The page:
Cavities Between Teeth

Medical Author: Michael G. Sherman, DMD
Medical Editor: Jay W. Marks, MD

Cavities in between teeth are commonly referred to as interproximal cavities or decay by your general dentist. Cavities form when there is breakdown of the outer, calcified enamel of the tooth by bacteria commonly found in the human mouth. The bacteria stick to the teeth, embedded in a hard substance called dental plaque or calculus, which deposits on your teeth. Plaque often forms in between the teeth due to the inability of toothbrushes to properly clean these tough-to-reach areas of the mouth. These bacteria break down sugars and carbohydrates, resulting in an acid attack that breaks down the enamel of the tooth and causes the cavities.

The diagnosis of interproximal cavities is usually made by an X-ray called a bite wing. This type of X-ray allows the dentist to accurately assess the extent of the dental cavity. The depth of the cavity is usually deeper than it appears on the radiograph. Although a clinical assessment by visual inspection can be made by your dentist, bite wings are a crucial tool for early detection. A dental solution that visualizes the cavities can also be used in children instead of X-rays.

If the decay has only extended half way into the enamel of the tooth, these “incipient” cavities often can be recalcified with a fluoride gel. Once the cavity penetrates deeper into the enamel of the tooth, a filling is usually the appropriate treatment. The material of choice for dental fillings is either a white colored composite (synthetic material) or an amalgam containing silver. If these cavities go untreated, more extensive dentistry could be necessary such as a crown or root canal.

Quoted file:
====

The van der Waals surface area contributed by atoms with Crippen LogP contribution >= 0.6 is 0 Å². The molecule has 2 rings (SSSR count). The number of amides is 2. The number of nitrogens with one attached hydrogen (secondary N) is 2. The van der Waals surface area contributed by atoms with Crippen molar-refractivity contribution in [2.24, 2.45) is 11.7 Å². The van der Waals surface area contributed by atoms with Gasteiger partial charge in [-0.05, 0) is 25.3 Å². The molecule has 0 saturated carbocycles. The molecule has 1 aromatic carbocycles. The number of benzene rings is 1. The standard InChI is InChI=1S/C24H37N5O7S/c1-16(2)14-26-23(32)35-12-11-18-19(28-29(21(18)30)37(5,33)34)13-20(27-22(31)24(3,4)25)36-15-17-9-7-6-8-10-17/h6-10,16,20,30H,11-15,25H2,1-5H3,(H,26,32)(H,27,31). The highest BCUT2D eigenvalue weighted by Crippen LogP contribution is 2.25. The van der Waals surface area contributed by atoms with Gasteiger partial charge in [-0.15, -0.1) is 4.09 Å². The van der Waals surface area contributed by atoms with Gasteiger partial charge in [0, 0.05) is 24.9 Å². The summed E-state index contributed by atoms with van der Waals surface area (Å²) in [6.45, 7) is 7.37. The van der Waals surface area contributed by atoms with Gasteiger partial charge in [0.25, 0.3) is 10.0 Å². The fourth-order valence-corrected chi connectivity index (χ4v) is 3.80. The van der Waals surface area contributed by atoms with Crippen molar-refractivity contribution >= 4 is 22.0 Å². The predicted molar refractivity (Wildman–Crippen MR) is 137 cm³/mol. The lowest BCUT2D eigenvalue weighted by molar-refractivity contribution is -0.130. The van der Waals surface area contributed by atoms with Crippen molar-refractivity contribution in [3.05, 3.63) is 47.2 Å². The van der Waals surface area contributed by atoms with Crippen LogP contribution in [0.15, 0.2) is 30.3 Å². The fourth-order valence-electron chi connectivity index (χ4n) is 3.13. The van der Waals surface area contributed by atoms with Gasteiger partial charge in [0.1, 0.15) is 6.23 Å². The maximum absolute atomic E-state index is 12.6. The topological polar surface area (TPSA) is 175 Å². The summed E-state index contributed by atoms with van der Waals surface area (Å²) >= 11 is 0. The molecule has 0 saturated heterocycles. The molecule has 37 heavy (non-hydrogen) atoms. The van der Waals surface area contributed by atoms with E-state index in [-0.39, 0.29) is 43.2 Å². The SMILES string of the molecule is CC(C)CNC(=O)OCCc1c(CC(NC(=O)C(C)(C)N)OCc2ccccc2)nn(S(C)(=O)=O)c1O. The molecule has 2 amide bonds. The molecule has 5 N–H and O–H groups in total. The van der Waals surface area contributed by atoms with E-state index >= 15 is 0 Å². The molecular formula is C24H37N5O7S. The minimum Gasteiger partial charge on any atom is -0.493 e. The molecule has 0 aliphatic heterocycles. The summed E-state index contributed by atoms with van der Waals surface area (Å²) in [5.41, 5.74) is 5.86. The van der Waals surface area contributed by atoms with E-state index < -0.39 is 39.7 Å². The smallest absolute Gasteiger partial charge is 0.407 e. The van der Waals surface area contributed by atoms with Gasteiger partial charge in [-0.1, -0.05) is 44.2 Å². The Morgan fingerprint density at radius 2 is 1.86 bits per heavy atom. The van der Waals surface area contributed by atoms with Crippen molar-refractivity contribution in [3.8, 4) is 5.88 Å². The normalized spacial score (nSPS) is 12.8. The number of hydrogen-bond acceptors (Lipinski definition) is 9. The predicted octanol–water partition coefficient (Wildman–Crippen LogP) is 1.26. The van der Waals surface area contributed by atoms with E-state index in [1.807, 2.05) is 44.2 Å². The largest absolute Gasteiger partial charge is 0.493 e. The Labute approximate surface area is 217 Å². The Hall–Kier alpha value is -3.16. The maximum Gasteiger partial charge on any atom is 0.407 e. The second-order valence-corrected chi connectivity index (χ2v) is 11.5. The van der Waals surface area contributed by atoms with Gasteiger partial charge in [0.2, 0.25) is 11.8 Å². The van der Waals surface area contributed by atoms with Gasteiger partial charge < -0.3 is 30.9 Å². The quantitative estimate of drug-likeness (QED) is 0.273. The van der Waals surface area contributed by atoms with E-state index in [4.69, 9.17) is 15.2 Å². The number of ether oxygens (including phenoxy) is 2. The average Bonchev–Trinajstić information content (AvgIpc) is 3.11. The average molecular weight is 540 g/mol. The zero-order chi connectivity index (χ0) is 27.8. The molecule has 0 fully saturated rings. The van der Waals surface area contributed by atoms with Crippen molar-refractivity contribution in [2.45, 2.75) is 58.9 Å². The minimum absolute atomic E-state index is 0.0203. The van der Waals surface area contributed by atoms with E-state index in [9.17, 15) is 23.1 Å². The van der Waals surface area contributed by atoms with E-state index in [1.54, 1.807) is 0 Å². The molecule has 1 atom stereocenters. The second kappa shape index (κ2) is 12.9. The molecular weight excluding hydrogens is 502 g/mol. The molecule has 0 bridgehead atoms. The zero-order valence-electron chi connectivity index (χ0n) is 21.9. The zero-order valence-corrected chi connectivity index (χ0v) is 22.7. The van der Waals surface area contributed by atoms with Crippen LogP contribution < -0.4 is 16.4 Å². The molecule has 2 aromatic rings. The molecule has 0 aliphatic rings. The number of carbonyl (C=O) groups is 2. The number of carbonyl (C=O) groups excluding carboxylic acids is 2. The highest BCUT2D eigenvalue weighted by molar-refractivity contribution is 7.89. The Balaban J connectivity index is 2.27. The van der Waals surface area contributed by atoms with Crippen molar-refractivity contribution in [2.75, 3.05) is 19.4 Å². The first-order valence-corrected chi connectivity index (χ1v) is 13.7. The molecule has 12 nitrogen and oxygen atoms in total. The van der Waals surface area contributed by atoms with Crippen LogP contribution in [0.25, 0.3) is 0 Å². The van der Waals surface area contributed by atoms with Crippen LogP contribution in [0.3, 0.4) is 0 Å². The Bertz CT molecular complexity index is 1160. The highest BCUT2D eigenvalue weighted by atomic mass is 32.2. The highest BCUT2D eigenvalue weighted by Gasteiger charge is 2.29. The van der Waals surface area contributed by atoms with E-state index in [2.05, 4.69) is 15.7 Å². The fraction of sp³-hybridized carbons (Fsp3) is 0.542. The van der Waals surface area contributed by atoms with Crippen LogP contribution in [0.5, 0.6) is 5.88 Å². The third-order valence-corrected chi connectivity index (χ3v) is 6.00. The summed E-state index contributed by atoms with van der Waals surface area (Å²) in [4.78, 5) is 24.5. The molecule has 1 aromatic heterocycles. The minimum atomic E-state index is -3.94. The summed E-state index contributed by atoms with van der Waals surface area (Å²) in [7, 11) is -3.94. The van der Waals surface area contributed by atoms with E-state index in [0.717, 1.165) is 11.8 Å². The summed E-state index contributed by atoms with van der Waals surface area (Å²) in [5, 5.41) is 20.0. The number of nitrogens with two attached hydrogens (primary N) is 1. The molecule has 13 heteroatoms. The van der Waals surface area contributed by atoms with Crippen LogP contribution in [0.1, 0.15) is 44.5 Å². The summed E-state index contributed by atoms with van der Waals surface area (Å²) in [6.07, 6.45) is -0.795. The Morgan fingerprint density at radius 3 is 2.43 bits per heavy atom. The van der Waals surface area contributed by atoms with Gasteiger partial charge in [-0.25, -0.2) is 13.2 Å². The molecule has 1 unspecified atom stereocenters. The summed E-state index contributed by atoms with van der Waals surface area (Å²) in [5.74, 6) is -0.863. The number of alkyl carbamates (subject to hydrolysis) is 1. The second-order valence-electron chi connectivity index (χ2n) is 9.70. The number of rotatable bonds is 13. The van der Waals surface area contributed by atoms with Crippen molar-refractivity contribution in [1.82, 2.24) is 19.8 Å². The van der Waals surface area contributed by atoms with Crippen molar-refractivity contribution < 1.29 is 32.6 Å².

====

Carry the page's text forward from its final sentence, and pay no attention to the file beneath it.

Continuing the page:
Most symptoms occur when the cavity has penetrated into the dentin, the second hard layer of tissue beneath the enamel. Symptoms of these cavities include sensitivity to cold or sweets or even trouble chewing on the tooth with the cavity. The best way to prevent interproximal decay is to floss the teeth in conjunction with daily brushing. The floss helps break up the plaque that has an affinity for the interproximal area. Fluoride rinses also are useful in toddlers and younger patients.


Last Editorial Review: 4/20/2012 6:28:19 PM



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